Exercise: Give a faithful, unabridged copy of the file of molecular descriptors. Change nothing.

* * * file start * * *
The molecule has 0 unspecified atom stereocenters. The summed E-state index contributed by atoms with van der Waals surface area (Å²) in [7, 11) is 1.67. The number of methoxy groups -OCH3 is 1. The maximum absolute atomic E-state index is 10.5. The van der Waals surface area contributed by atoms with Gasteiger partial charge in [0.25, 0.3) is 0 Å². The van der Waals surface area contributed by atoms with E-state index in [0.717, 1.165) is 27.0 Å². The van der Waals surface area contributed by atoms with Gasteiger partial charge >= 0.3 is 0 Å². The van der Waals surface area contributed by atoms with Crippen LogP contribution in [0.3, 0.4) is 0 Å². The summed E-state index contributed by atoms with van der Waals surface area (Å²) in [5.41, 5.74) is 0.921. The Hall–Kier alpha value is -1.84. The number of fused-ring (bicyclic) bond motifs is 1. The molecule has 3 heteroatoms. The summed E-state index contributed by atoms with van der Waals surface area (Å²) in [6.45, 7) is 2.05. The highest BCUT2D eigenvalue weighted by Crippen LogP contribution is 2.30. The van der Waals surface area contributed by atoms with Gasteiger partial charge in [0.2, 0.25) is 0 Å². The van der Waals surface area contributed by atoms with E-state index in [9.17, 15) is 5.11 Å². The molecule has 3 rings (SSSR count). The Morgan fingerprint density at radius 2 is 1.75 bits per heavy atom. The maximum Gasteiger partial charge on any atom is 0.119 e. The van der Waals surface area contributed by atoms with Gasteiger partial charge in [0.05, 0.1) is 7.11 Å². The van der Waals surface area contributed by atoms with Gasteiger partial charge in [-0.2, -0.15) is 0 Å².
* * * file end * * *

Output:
The molecule has 0 unspecified atom stereocenters. The summed E-state index contributed by atoms with van der Waals surface area (Å²) in [7, 11) is 1.67. The number of methoxy groups -OCH3 is 1. The maximum absolute atomic E-state index is 10.5. The van der Waals surface area contributed by atoms with Gasteiger partial charge in [0.25, 0.3) is 0 Å². The van der Waals surface area contributed by atoms with E-state index in [0.717, 1.165) is 27.0 Å². The van der Waals surface area contributed by atoms with Gasteiger partial charge >= 0.3 is 0 Å². The van der Waals surface area contributed by atoms with Crippen LogP contribution in [0.3, 0.4) is 0 Å². The summed E-state index contributed by atoms with van der Waals surface area (Å²) in [5.41, 5.74) is 0.921. The Hall–Kier alpha value is -1.84. The number of fused-ring (bicyclic) bond motifs is 1. The molecule has 3 heteroatoms. The summed E-state index contributed by atoms with van der Waals surface area (Å²) in [6.45, 7) is 2.05. The highest BCUT2D eigenvalue weighted by Crippen LogP contribution is 2.30. The van der Waals surface area contributed by atoms with Gasteiger partial charge in [0.2, 0.25) is 0 Å². The van der Waals surface area contributed by atoms with E-state index in [9.17, 15) is 5.11 Å². The molecule has 3 rings (SSSR count). The Morgan fingerprint density at radius 2 is 1.75 bits per heavy atom. The maximum Gasteiger partial charge on any atom is 0.119 e. The van der Waals surface area contributed by atoms with Gasteiger partial charge in [0.05, 0.1) is 7.11 Å². The van der Waals surface area contributed by atoms with Gasteiger partial charge in [-0.2, -0.15) is 0 Å².